Do not forget to check dropouts (they hold the rear wheel in place). Here too, you have to check for cracks or blows. Next on the list is fork: being a vital component for your safety on the bike, it also requires scrutiny, especially if it is an older bike.

Checking a used bicycle components

If the frame is okay, the next step is checking the bicycle components. Many of these components can hide various flaws but we approach components that require special attention.

Let’s start with bicycle wheels: first check for plays, by moving the wheel left and right. If there is a certain play, most likely it is the hubs. Ideally, the wheel is not off center.

Meanwhile check out the wheels rims and see if maybe they received some hard blows. Most rims are made of aluminum, so powerful blows can not be hidden.

It would be ideal for the bike to be double wall rims, but it is not a prerequisite. Make sure you do this checking on both wheels.

Go on by checking your bicycle’s brake system. Most likely, it will be functional in most cases. However, you can check the play in levers, by moving them and the v-brakes up and down.  The smaller the play, the better the bike is. Check housing of the brake cables, as some of them may be cracked and require replacement. Replacing them will improve braking performance.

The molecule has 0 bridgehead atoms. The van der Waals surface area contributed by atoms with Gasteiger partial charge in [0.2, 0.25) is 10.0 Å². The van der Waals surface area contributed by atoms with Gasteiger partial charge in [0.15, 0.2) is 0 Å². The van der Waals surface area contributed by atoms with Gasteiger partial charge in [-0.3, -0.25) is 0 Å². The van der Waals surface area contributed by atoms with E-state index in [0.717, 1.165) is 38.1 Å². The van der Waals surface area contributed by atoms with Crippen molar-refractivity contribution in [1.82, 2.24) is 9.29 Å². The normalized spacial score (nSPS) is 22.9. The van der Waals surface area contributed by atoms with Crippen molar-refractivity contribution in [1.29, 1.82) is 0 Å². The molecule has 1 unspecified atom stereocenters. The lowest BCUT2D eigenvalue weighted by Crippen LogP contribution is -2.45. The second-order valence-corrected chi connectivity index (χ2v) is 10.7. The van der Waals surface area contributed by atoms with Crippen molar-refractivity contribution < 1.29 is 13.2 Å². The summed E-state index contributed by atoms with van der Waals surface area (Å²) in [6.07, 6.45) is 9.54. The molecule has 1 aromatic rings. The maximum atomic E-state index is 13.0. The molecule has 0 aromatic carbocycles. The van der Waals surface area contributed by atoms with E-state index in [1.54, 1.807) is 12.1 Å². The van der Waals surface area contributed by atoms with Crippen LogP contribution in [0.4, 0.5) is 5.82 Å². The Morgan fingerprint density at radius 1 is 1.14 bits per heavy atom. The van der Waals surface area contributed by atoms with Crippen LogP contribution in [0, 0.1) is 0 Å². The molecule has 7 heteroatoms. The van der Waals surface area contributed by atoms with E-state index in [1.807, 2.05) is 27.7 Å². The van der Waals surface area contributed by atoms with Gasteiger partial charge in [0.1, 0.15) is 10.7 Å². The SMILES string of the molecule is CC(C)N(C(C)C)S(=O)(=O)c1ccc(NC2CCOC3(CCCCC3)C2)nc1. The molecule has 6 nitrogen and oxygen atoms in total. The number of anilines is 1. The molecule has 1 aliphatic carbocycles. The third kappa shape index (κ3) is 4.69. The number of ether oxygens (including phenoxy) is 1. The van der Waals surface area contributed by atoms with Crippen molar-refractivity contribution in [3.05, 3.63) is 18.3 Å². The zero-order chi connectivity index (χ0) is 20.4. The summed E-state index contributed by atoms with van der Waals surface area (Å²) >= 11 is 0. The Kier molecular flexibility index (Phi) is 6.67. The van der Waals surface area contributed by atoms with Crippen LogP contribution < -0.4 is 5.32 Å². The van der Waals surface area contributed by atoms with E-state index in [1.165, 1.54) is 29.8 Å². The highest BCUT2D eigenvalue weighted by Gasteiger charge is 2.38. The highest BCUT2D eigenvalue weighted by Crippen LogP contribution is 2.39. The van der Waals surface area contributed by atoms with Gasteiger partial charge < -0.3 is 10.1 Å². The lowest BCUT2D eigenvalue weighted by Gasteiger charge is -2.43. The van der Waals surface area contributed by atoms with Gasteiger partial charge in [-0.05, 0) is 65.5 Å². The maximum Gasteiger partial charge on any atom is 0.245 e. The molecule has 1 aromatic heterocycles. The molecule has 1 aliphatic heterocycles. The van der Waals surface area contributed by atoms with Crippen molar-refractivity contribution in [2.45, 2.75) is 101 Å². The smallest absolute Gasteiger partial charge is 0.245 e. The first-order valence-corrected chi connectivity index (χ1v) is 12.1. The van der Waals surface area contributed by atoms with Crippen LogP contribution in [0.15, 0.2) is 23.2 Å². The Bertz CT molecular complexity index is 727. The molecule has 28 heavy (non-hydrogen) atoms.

Checking the levers play holds good for disc brakes as well.  Also, check that rotors are okay and ask the guy who sells your bike when he last aerated the brakes and replaced the brake pads. Depending on how old they are, you can negotiate the price, as brakes are more than important components of your bike.

In general levers can show bruises or scratches that arise from improper exploitation or small accidents. When checking disk brakes, take a look at the calipers as well to see if they have a play or are severely hit. Ideally, they should not even be scratched.

Now let’s move on to the suspension fork: if the bike is equipped with something like that, make sure it is working properly. Check the play by pressing the left brake lever (front brake) and pushing back against the handlebar.

It is also worthwhile inquiring when it was last opened and cleaned.

If it works difficultly when damping, it might need an overhaul, which will cost between 15 and 30 euro, depending on the model. Make sure that the fork does not have strong dents and no rust spots (usually found on the upper arms of the fork).

If the fork is provided with preload, rebound and Lock Out function, check if they work fully.

Check the crankset: pull it towards you and then push it. Does it have a play? If it does, try to see where it comes from: the arm or the bottom bracket?